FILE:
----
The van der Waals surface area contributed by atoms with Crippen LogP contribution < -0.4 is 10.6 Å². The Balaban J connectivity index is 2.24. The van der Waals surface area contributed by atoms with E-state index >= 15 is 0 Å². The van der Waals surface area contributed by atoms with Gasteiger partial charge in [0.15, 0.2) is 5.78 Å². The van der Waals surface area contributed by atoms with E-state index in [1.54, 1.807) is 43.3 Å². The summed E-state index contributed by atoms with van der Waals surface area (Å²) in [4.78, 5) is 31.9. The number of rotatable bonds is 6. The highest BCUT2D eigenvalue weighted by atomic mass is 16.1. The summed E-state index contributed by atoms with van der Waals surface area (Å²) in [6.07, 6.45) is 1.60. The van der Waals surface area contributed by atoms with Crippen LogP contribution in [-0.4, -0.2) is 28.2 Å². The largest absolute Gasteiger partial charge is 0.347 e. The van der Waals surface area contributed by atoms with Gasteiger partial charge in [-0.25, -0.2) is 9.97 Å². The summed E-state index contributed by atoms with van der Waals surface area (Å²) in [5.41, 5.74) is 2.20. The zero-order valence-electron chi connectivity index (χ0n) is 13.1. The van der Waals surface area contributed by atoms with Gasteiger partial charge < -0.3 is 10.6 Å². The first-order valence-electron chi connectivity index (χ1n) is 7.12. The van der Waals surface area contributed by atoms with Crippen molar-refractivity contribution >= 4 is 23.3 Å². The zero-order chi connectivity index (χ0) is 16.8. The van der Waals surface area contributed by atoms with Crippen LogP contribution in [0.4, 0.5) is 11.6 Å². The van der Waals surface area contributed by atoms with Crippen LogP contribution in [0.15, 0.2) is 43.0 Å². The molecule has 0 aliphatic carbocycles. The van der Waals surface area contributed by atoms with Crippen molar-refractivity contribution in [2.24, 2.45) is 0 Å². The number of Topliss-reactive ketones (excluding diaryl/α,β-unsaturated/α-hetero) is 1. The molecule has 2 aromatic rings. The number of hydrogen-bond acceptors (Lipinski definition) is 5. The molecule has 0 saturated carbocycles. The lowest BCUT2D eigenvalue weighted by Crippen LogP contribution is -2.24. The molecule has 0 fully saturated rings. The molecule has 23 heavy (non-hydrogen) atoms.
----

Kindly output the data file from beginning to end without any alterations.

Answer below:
The van der Waals surface area contributed by atoms with Crippen LogP contribution < -0.4 is 10.6 Å². The Balaban J connectivity index is 2.24. The van der Waals surface area contributed by atoms with E-state index >= 15 is 0 Å². The van der Waals surface area contributed by atoms with Gasteiger partial charge in [0.15, 0.2) is 5.78 Å². The van der Waals surface area contributed by atoms with E-state index in [1.54, 1.807) is 43.3 Å². The summed E-state index contributed by atoms with van der Waals surface area (Å²) in [4.78, 5) is 31.9. The number of rotatable bonds is 6. The highest BCUT2D eigenvalue weighted by atomic mass is 16.1. The summed E-state index contributed by atoms with van der Waals surface area (Å²) in [6.07, 6.45) is 1.60. The van der Waals surface area contributed by atoms with Crippen LogP contribution in [-0.4, -0.2) is 28.2 Å². The largest absolute Gasteiger partial charge is 0.347 e. The van der Waals surface area contributed by atoms with Gasteiger partial charge in [-0.25, -0.2) is 9.97 Å². The summed E-state index contributed by atoms with van der Waals surface area (Å²) in [5.41, 5.74) is 2.20. The zero-order valence-electron chi connectivity index (χ0n) is 13.1. The van der Waals surface area contributed by atoms with Gasteiger partial charge < -0.3 is 10.6 Å². The first-order valence-electron chi connectivity index (χ1n) is 7.12. The van der Waals surface area contributed by atoms with Crippen molar-refractivity contribution >= 4 is 23.3 Å². The zero-order chi connectivity index (χ0) is 16.8. The van der Waals surface area contributed by atoms with Crippen LogP contribution in [0.4, 0.5) is 11.6 Å². The van der Waals surface area contributed by atoms with Crippen LogP contribution in [0.15, 0.2) is 43.0 Å². The molecule has 0 aliphatic carbocycles. The van der Waals surface area contributed by atoms with Crippen molar-refractivity contribution in [2.24, 2.45) is 0 Å². The number of Topliss-reactive ketones (excluding diaryl/α,β-unsaturated/α-hetero) is 1. The molecule has 2 aromatic rings. The number of hydrogen-bond acceptors (Lipinski definition) is 5. The molecule has 0 saturated carbocycles. The lowest BCUT2D eigenvalue weighted by Crippen LogP contribution is -2.24. The molecule has 0 fully saturated rings. The molecule has 23 heavy (non-hydrogen) atoms.